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Literature

Review: So’s Fiction Debut Finds Humor, Pathos in Genocide

"Afterparties," by Anthony Veasna So (Ecco)

In 1975, the Khmer Rouge seized power in Cambodia, establishing a regime whose fanatical policies led to the death of more than a quarter of the country's population. That genocide is a recurring theme in Anthony Veasna So's dazzling new story collection "Afterparties."

So, who died of a drug overdose last December at age 28, was the son of Cambodian refugees. He grew up in California's Central Valley, majored in art and literature at Stanford, and earned an MFA in fiction from the prestigious writing program at Syracuse. 

When he died, he was on the verge of literary stardom, having secured a six-figure, two-book deal from Ecco. The first one, "Afterparties," is an astonishing debut, crackling with energy, narrated in slangy vernacular, and written with attitude and style. The second book, a combination of fiction and nonfiction, is due out in 2023. 

"As a kid, I heard traumatic stories of my family's experience surviving… Pol Pot's regime that somehow always landed on a joke," he wrote in 2018, the year his rollicking short story "Superking Son Scores Again" appeared in the literary magazine n+1. Narrated in the first-person plural by "the young men of this Cambo hood," it is about a grocery store owner who moonlights as a high school coach — "a regular Magic Johnson of badminton" — but can't focus on the team because he is in trouble with loan sharks.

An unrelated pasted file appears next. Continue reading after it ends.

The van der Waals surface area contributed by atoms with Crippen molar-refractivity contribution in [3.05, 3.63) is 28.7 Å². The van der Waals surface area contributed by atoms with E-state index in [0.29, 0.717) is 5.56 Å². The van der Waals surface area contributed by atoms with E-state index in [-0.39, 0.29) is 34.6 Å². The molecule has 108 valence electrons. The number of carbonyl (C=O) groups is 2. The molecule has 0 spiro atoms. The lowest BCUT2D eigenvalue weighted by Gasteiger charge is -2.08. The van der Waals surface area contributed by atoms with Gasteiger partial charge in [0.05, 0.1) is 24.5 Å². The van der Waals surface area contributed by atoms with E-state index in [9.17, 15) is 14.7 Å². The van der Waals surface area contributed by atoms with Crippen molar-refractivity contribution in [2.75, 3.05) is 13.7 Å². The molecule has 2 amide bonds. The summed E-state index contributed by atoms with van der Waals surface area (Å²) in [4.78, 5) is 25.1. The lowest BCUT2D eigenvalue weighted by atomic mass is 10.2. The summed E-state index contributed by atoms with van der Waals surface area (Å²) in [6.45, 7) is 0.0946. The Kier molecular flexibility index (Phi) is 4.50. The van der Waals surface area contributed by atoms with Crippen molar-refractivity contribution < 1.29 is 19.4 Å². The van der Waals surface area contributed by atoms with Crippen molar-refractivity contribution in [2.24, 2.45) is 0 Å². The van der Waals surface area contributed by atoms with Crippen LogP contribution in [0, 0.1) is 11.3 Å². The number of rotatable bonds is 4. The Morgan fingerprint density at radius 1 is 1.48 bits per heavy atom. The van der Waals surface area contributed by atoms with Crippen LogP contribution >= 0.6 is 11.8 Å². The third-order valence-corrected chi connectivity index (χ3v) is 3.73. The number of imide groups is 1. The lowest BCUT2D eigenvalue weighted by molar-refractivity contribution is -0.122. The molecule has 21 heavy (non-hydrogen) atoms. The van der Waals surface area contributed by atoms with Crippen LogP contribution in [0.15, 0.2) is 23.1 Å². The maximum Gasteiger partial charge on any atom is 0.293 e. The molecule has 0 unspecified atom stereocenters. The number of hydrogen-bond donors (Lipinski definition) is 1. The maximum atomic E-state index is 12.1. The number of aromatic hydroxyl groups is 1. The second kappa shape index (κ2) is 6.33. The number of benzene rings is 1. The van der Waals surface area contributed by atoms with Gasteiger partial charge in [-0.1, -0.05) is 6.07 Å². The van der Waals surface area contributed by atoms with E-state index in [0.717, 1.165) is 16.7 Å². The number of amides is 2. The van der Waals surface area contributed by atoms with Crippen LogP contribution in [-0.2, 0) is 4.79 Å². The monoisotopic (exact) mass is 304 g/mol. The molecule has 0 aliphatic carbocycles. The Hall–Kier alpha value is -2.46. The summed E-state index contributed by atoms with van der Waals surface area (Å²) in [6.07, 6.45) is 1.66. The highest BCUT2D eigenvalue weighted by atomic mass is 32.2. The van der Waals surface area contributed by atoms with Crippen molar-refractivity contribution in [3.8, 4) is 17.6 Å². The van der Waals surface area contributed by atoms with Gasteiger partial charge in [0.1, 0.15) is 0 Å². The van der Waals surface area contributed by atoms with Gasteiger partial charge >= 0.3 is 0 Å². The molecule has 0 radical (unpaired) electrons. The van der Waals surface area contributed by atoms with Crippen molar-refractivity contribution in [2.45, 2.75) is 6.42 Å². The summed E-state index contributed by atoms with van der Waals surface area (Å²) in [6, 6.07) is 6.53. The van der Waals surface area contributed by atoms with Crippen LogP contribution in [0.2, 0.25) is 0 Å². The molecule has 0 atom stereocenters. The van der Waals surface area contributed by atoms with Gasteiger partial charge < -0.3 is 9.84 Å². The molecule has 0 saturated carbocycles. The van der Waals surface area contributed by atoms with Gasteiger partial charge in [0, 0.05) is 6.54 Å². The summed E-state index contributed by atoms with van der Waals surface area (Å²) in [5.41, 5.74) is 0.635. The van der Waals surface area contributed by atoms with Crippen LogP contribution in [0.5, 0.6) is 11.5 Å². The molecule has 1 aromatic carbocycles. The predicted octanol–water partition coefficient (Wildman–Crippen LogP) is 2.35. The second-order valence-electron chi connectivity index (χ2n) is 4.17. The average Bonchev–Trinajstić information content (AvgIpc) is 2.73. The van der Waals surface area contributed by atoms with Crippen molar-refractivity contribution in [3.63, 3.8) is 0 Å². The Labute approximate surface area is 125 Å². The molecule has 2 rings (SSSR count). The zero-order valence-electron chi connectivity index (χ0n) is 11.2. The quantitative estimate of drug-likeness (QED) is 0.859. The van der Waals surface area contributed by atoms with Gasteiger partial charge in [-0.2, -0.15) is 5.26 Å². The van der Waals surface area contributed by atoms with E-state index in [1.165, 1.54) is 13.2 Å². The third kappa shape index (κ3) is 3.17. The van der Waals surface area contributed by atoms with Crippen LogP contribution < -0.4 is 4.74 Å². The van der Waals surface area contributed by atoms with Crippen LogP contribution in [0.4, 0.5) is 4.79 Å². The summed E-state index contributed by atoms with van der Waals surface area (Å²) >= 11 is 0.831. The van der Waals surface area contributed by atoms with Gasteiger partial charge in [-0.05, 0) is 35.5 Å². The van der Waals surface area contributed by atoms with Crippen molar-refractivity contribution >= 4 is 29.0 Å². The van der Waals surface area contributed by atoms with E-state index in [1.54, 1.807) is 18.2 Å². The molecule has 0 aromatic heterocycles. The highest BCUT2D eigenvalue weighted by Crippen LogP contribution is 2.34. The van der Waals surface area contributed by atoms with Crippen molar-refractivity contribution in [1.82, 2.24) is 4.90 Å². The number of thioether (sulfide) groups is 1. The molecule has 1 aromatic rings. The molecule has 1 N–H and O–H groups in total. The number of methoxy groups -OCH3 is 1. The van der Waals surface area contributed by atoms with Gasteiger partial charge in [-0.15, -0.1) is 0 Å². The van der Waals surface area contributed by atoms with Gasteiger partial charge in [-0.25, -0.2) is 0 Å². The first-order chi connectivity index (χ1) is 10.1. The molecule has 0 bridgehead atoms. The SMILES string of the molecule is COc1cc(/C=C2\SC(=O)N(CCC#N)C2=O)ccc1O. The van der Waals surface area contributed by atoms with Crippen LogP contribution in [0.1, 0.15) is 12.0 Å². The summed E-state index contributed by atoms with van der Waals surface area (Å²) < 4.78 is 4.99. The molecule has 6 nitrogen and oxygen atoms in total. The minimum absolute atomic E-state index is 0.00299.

In "The Shop," a busybody in the refugee community brings in a squad of Buddhist monks to restore the karma of a failing auto shop, offering unsolicited advice to the owner's gay son: "Marry a girl because that is what you should do. I am not saying you cannot be gay. How hard is it to be normal and gay?"

In "Maly, Maly, Maly," two cousins, Ves and Maly, get stoned and watch a porno film in their uncle's video store before a party to celebrate the reincarnation of Maly's mother in another cousin's baby. In "The Monks" a young man goes on a retreat at a Buddhist temple to help his father's spirit in the afterlife, gets high with a member of the religious order, and is amazed to discover that all the "praying songs" are actually Khmer covers of the Beatles.

In each of the nine stories, So lays out for inspection all the problems of his beloved community — from gambling and gossip to alcoholism and suicide — then embraces it all with love and compassion. It is a virtuosic performance. 

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